Terry Woodrow



Cpl. Bert Parker 420 Squadron

Dale



Flt.Sgt. Geoffrey C Player 420 (Snowy Owl) Squadron (d.22nd Apr 1942)

Geoffrey Player was a British airman seconded to the RCAF stationed at Waddington flying Handley Page Hamptons.

Don Player



Flt.Sgt. Frederick "Pop" Wingham 420 (Snowy Owl) Squadron

My grandfather Fred Wingham flew with Snowy Owl and maintained his links with his crew and their families until his death at 90. He was the oldest on board, hence the nickname Pop and the only Englishman. My father still has his logbooks. My favourite memory of his reminiscences is of Africa. Grandad was walking past a group of soldiers and he heard someone mention Bombardier Wingham. It was his brother! Thousands of miles from home and he found his younger brother Alfred. He loved attending the squadron reunions especially those at Middleton St George as it meant he could visit his family in the north east.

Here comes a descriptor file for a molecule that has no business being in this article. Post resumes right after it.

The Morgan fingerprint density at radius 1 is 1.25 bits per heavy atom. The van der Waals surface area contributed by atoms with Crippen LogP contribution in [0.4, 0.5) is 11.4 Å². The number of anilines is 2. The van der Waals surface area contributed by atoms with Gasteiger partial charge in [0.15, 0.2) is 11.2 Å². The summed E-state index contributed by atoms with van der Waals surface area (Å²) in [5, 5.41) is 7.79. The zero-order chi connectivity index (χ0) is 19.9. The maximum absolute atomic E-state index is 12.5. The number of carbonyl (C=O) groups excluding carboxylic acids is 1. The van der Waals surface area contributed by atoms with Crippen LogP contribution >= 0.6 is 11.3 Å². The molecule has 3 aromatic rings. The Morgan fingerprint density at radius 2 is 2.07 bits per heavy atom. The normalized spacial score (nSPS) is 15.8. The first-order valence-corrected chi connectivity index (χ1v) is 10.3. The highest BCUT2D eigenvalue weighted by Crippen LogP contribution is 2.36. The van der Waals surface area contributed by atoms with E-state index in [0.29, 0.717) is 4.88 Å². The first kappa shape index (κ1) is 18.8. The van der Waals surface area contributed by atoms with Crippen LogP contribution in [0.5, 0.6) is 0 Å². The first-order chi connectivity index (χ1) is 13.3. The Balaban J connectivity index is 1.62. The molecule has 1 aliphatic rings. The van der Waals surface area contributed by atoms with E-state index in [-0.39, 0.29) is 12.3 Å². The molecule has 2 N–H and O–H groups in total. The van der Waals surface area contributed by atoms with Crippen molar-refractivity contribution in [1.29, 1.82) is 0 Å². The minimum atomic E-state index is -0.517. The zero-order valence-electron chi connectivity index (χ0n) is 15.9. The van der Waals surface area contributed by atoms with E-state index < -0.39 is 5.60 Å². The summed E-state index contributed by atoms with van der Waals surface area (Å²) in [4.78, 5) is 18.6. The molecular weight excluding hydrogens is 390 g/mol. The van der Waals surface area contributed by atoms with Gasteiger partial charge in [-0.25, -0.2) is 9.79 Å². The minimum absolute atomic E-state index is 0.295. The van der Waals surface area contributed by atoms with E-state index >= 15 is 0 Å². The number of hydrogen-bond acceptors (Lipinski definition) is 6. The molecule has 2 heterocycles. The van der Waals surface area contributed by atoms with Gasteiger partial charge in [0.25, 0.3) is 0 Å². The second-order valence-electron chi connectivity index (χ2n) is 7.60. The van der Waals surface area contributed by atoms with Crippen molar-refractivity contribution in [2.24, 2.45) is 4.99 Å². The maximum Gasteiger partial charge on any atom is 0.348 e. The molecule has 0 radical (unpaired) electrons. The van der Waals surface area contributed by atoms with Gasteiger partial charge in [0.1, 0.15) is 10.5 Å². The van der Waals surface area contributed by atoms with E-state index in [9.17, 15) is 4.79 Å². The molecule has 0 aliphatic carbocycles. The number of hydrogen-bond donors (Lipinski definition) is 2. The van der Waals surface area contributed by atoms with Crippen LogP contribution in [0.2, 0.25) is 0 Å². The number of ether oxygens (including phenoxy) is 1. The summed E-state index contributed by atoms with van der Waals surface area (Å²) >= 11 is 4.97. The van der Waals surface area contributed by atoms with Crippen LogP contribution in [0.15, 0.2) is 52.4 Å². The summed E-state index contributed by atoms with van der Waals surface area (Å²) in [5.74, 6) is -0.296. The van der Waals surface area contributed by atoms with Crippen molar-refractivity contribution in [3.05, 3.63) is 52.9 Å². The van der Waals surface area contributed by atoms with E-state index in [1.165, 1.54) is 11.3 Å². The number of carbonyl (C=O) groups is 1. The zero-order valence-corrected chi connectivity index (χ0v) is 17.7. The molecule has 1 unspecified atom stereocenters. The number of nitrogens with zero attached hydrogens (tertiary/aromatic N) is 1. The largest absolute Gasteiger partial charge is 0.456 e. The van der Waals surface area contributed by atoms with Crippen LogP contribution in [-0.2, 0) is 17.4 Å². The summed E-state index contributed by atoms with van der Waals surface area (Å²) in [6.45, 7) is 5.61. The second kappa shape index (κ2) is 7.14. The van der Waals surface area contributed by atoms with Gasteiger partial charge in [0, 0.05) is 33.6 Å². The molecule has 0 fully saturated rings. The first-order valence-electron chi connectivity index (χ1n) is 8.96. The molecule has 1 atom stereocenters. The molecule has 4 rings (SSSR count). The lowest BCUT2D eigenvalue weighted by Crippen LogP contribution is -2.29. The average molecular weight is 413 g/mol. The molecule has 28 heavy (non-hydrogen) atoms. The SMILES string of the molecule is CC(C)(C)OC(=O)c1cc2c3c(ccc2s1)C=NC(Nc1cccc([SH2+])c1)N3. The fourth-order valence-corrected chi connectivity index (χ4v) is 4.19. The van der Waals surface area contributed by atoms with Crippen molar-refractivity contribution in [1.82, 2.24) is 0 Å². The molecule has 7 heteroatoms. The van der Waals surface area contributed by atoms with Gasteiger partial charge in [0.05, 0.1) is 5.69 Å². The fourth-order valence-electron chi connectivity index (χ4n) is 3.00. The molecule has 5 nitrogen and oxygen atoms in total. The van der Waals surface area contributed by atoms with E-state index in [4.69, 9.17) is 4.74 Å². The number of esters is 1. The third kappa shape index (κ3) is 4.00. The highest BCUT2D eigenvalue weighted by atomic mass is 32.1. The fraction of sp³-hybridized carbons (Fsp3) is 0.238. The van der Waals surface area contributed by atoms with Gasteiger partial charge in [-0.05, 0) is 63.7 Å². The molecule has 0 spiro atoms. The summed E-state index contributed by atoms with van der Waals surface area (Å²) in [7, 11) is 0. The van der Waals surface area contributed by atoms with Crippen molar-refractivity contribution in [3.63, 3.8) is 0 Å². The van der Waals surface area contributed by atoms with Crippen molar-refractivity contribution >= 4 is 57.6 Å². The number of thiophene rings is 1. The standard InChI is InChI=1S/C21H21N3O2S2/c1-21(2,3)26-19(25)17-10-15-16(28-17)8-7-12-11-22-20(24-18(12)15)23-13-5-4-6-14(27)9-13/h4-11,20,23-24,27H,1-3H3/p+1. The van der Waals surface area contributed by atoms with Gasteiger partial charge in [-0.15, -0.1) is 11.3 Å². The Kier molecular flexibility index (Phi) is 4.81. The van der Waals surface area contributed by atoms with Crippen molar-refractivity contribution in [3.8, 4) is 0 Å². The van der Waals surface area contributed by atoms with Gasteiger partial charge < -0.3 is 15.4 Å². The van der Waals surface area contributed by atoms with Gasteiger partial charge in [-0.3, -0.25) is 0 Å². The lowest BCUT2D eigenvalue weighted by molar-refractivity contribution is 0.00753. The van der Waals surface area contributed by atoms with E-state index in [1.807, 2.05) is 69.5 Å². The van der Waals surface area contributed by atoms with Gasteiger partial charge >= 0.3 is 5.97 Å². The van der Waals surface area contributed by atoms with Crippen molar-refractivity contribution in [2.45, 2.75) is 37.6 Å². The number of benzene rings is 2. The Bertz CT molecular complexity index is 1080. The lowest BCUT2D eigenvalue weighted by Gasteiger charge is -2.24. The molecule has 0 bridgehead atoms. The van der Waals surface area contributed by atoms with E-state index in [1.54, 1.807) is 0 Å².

Tracey Wingham



F/O. Lloyd Henry Walton 420 Sqdn. (d.22nd July 1943)

Lloyd H. Walton grave marker

Flying Officer Lloyd Walton was the Bomb Aimer on HE334 of 420 Squadron. He was killed in action after air operations over Naples, Italy on 22nd of July 1943 aged 22. He was the son of Frederick Foster Walton and Mary Irene Walton, of Sault Ste. Marie, Ontario, Canada. He is buried in Cassino War Cemetery, Italy.

Jocelyn Evoy







Recomended Reading.

Available at discounted prices.



Goosepool.

Stan Howes


The History of RAF and RCAF Middleton St George and Teesside Airport
More information on:

Goosepool.




Into the Night Sky: RAF Middleton St George: A Bomber Airfield at War

Paul Tweddle











Links


Suggest a link















The Wartime Memories Project is a non profit organisation run by volunteers.

This website is paid for out of our own pockets, library subscriptions and from donations made by visitors. The popularity of the site means that it is far exceeding available resources.

If you are enjoying the site, please consider making a donation, however small to help with the costs of keeping the site running.



Hosted by:

The Wartime Memories Project Website

is archived for preservation by the British Library





Website © Copyright MCMXCIX - MMXVII
- All Rights Reserved